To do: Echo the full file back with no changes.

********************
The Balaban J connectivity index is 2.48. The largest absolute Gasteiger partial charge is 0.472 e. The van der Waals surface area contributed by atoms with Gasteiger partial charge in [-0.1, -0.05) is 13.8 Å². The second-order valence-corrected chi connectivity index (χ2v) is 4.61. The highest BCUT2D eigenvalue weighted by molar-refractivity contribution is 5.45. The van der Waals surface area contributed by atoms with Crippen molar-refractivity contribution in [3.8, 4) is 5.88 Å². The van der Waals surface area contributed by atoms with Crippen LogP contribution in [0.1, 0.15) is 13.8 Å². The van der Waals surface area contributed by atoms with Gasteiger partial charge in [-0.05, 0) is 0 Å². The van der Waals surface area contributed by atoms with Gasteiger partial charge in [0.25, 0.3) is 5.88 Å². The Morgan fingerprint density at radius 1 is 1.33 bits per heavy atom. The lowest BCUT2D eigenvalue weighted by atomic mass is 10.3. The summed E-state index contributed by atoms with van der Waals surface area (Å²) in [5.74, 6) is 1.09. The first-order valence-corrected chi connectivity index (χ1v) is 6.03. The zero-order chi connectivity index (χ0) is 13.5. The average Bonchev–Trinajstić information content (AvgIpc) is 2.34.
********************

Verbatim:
The Balaban J connectivity index is 2.48. The largest absolute Gasteiger partial charge is 0.472 e. The van der Waals surface area contributed by atoms with Gasteiger partial charge in [-0.1, -0.05) is 13.8 Å². The second-order valence-corrected chi connectivity index (χ2v) is 4.61. The highest BCUT2D eigenvalue weighted by molar-refractivity contribution is 5.45. The van der Waals surface area contributed by atoms with Crippen molar-refractivity contribution in [3.8, 4) is 5.88 Å². The van der Waals surface area contributed by atoms with Crippen LogP contribution in [0.1, 0.15) is 13.8 Å². The van der Waals surface area contributed by atoms with Gasteiger partial charge in [-0.05, 0) is 0 Å². The van der Waals surface area contributed by atoms with Gasteiger partial charge in [0.25, 0.3) is 5.88 Å². The Morgan fingerprint density at radius 1 is 1.33 bits per heavy atom. The lowest BCUT2D eigenvalue weighted by atomic mass is 10.3. The summed E-state index contributed by atoms with van der Waals surface area (Å²) in [5.74, 6) is 1.09. The first-order valence-corrected chi connectivity index (χ1v) is 6.03. The zero-order chi connectivity index (χ0) is 13.5. The average Bonchev–Trinajstić information content (AvgIpc) is 2.34.